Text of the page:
Maldives Culture - www.maldivesculture.com
Maldives Culture - maldives island
Latest Updates arrow Pyrard 1602-07 arrow Pyrard - Maldives 1602-1607 arrow Pyrard - Maldives - Vol.1 - Chapter 12
Latest Updates
Advanced Search
Free Dhivehi-English Dictionary
=========
Presidency of Mohamed Nasheed
Gayyoom's Dictatorship 1978-2008
=========
Buddhism and Islam
Ibn Battuta 1343-45
Pyrard 1602-07
Rosset 1885
Maldives 1900-1922
Maldives 1924-1953
Majlis rule 1954-57
Suvadive Republic 1959-1963
President Nasir 1969-1978
Abdul Hakeem Hussein Manik
=========
Maldives History
Maldives Art
Scripts of Maldives
Maps of Maldives
=========
Traditional Stories
Magic - Fanditha
Photographs - Modern
Photographs - Historic
Ships of the Indian Ocean
Social Customs
Modern Stories
PDF Print E-mail
The Voyage of Francois Pyrard of Laval to the East Indies, the Maldives, the Moluccas and Brazil
Francois Pyrard de Laval
1611
translated into English in 1887 from the third French edition of 1619 by Albert Gray assisted by H.C.P. Bell

Vol.1 Chapter 12

More of their ceremonies - at betrothals and weddings, at obsequies and funerals.

Weddings and Marriage
At their weddings, which are called 'kaiveni', they also use formalities and ceremonies not a few: it is the Fandiyaru or the naibs to whom alone they address themselves on this occasion; these send their dheyvaani, or sergeants, to make the inquiries I shall speak of.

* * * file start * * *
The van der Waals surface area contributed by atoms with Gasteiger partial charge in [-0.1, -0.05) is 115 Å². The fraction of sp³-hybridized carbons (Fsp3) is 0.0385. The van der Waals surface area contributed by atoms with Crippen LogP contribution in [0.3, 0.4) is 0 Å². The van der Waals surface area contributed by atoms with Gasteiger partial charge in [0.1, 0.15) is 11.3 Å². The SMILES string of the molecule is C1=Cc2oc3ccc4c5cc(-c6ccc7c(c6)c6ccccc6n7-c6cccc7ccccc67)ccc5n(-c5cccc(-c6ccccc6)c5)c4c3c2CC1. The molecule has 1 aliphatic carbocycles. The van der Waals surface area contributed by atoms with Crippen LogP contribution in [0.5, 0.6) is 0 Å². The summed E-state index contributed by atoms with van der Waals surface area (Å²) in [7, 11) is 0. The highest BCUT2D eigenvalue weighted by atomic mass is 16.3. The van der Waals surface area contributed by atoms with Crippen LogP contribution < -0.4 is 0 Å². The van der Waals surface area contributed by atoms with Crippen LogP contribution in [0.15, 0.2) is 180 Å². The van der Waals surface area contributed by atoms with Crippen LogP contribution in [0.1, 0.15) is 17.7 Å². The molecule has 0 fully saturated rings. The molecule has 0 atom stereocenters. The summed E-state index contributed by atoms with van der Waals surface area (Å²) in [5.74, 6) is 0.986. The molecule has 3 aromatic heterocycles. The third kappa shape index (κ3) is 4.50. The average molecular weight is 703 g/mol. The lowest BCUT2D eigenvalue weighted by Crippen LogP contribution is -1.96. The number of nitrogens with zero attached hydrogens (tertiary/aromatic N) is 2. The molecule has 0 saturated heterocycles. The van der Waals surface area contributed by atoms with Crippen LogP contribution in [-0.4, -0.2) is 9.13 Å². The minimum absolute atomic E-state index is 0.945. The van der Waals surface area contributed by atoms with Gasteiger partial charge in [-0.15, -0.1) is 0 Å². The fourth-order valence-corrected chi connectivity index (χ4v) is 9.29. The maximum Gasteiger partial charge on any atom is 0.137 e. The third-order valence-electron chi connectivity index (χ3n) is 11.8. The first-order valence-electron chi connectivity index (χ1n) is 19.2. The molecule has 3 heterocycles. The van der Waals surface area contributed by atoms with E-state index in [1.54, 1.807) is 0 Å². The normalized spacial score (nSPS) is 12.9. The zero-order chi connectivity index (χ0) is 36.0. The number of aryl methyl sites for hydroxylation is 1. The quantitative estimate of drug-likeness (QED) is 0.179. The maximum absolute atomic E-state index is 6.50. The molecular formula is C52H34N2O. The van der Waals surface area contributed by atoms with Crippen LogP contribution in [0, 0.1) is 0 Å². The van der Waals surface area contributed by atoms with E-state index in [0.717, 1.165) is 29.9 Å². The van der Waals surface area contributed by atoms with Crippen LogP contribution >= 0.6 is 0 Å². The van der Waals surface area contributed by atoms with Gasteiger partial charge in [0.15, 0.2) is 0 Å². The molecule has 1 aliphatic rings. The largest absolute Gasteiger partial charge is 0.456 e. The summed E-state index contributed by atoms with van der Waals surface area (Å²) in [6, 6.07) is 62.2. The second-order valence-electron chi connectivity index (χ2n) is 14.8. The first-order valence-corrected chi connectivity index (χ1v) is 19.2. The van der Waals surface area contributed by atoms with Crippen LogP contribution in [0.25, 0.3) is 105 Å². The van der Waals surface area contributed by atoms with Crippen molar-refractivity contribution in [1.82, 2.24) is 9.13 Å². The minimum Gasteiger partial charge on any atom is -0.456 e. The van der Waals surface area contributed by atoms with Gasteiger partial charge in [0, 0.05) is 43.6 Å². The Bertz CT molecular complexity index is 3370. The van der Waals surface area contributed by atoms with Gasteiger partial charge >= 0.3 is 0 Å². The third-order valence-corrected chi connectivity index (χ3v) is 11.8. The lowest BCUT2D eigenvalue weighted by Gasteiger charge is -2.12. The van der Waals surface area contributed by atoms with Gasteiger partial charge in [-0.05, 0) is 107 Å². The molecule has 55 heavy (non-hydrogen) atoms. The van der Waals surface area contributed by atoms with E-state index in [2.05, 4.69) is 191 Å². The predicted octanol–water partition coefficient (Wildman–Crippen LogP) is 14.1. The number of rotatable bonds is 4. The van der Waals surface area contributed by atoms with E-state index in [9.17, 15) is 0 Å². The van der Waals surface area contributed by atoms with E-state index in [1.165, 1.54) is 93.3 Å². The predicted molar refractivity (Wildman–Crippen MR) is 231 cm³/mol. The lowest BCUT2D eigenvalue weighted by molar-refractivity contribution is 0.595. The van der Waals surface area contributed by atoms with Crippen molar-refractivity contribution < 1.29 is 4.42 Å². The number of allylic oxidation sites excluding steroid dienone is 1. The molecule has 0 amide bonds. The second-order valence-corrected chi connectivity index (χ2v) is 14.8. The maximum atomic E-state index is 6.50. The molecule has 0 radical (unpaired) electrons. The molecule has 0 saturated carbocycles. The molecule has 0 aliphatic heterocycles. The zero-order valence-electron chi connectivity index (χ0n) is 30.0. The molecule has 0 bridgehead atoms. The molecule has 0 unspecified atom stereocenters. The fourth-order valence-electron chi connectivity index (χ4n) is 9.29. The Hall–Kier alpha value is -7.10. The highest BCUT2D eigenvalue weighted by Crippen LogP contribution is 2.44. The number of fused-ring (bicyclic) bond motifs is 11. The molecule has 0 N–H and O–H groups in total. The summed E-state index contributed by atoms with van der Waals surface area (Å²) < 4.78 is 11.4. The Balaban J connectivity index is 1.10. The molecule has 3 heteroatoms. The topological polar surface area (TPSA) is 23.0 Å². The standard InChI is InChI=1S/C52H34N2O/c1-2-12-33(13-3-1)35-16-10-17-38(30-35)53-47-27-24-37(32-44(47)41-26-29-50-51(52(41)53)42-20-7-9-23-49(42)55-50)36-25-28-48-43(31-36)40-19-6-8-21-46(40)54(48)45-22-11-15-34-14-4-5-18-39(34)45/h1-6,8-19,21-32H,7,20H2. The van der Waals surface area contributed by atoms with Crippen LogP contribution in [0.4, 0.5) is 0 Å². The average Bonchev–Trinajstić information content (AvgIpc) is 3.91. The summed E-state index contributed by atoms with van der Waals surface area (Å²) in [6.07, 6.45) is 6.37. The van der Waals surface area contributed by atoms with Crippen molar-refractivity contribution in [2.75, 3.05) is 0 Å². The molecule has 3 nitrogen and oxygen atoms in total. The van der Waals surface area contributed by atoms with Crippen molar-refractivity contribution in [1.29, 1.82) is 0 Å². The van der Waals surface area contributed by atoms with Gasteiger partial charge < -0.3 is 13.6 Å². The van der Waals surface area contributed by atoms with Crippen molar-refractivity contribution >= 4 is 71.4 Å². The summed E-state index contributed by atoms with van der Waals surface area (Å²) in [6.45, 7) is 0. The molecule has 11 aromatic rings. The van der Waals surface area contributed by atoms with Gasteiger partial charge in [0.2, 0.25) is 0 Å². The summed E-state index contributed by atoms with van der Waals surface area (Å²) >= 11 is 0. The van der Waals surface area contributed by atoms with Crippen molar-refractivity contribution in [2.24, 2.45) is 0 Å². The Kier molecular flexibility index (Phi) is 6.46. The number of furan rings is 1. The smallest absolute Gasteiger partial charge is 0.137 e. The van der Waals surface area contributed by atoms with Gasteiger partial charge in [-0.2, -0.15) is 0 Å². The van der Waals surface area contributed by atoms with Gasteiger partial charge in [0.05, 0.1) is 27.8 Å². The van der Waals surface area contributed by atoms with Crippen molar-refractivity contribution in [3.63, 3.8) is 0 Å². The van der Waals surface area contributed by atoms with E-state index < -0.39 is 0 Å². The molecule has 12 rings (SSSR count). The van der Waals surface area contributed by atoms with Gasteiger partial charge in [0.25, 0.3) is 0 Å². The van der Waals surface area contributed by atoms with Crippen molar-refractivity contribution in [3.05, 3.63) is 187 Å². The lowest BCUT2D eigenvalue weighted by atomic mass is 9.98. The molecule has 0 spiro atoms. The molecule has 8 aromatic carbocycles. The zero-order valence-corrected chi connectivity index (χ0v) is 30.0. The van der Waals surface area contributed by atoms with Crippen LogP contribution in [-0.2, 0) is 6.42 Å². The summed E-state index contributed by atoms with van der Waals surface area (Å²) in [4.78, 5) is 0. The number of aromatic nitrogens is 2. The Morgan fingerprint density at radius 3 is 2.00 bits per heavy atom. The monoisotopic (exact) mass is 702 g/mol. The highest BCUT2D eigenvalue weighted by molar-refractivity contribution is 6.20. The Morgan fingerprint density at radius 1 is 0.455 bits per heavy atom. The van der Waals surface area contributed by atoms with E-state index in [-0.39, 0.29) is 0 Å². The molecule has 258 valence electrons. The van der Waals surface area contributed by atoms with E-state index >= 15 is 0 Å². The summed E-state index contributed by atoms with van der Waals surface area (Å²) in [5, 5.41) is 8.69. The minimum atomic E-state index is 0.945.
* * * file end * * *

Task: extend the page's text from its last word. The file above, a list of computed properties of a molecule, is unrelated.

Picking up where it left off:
If everything is settled, the girl or woman sends her father, or in default, her next of kin on the father's side, and gives him the power to represent her. This person and the future husband present themselves before the Fandiyaru or naib, who being certified on all points, takes the bridegroom's hand, and asks him if he wills to take the woman on the conditions proposed, and then of the father or kinsman he demands the same; and if they answer yes, he goes through the prescribed formalities, taking the attestation of the witnesses present - namely, the kinsfolk, sergeants, and others - to the promise of marriage, and to all the proceedings.